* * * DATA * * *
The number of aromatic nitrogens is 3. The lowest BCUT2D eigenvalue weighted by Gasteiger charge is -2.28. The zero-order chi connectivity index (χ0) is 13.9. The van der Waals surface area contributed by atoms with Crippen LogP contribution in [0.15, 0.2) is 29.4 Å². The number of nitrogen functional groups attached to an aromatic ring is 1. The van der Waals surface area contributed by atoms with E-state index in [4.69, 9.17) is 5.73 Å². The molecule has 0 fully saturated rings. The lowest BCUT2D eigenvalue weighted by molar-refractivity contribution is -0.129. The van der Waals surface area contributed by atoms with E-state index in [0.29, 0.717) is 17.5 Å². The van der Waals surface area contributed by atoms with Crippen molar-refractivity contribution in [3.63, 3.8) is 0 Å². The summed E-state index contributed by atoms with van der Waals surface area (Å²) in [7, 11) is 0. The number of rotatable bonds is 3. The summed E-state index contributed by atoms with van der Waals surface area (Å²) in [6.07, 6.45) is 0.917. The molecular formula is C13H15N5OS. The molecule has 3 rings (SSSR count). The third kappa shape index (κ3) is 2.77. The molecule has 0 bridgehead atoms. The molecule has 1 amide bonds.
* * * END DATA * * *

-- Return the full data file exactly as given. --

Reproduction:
The number of aromatic nitrogens is 3. The lowest BCUT2D eigenvalue weighted by Gasteiger charge is -2.28. The zero-order chi connectivity index (χ0) is 13.9. The van der Waals surface area contributed by atoms with Crippen LogP contribution in [0.15, 0.2) is 29.4 Å². The number of nitrogen functional groups attached to an aromatic ring is 1. The van der Waals surface area contributed by atoms with E-state index in [4.69, 9.17) is 5.73 Å². The molecule has 0 fully saturated rings. The lowest BCUT2D eigenvalue weighted by molar-refractivity contribution is -0.129. The van der Waals surface area contributed by atoms with E-state index in [0.29, 0.717) is 17.5 Å². The van der Waals surface area contributed by atoms with Crippen molar-refractivity contribution in [3.63, 3.8) is 0 Å². The summed E-state index contributed by atoms with van der Waals surface area (Å²) in [7, 11) is 0. The number of rotatable bonds is 3. The summed E-state index contributed by atoms with van der Waals surface area (Å²) in [6.07, 6.45) is 0.917. The molecular formula is C13H15N5OS. The molecule has 3 rings (SSSR count). The third kappa shape index (κ3) is 2.77. The molecule has 0 bridgehead atoms. The molecule has 1 amide bonds.